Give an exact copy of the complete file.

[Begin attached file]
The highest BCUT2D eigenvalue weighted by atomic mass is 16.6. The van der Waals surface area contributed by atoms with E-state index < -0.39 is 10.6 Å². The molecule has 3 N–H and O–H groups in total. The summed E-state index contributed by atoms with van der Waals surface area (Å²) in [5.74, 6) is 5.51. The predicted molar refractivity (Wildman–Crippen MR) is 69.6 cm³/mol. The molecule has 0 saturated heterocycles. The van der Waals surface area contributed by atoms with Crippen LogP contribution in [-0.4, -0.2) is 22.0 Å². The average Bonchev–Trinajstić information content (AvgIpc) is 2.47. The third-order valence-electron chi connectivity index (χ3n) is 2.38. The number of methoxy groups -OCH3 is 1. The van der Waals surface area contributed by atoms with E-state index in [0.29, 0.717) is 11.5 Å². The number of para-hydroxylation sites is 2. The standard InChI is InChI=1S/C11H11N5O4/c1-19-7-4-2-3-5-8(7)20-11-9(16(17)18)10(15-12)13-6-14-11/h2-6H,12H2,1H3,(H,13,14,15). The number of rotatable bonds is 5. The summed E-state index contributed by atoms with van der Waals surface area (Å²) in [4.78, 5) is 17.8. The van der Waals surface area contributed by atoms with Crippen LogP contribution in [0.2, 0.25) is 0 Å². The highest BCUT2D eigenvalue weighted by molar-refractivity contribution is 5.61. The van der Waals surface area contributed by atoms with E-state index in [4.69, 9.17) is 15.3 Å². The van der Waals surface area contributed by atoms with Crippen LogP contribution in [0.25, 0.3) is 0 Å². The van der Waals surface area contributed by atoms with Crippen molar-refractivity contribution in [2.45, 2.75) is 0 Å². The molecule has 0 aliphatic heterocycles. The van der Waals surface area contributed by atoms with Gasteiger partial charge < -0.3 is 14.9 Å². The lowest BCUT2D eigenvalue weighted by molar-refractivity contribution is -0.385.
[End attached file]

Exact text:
The highest BCUT2D eigenvalue weighted by atomic mass is 16.6. The van der Waals surface area contributed by atoms with E-state index < -0.39 is 10.6 Å². The molecule has 3 N–H and O–H groups in total. The summed E-state index contributed by atoms with van der Waals surface area (Å²) in [5.74, 6) is 5.51. The predicted molar refractivity (Wildman–Crippen MR) is 69.6 cm³/mol. The molecule has 0 saturated heterocycles. The van der Waals surface area contributed by atoms with Crippen LogP contribution in [-0.4, -0.2) is 22.0 Å². The average Bonchev–Trinajstić information content (AvgIpc) is 2.47. The third-order valence-electron chi connectivity index (χ3n) is 2.38. The number of methoxy groups -OCH3 is 1. The van der Waals surface area contributed by atoms with E-state index in [0.29, 0.717) is 11.5 Å². The number of para-hydroxylation sites is 2. The standard InChI is InChI=1S/C11H11N5O4/c1-19-7-4-2-3-5-8(7)20-11-9(16(17)18)10(15-12)13-6-14-11/h2-6H,12H2,1H3,(H,13,14,15). The number of rotatable bonds is 5. The summed E-state index contributed by atoms with van der Waals surface area (Å²) in [4.78, 5) is 17.8. The van der Waals surface area contributed by atoms with Crippen LogP contribution in [0.2, 0.25) is 0 Å². The highest BCUT2D eigenvalue weighted by molar-refractivity contribution is 5.61. The van der Waals surface area contributed by atoms with E-state index in [4.69, 9.17) is 15.3 Å². The van der Waals surface area contributed by atoms with Crippen LogP contribution in [0.25, 0.3) is 0 Å². The van der Waals surface area contributed by atoms with Crippen molar-refractivity contribution in [2.45, 2.75) is 0 Å². The molecule has 0 aliphatic heterocycles. The van der Waals surface area contributed by atoms with Gasteiger partial charge < -0.3 is 14.9 Å². The lowest BCUT2D eigenvalue weighted by molar-refractivity contribution is -0.385.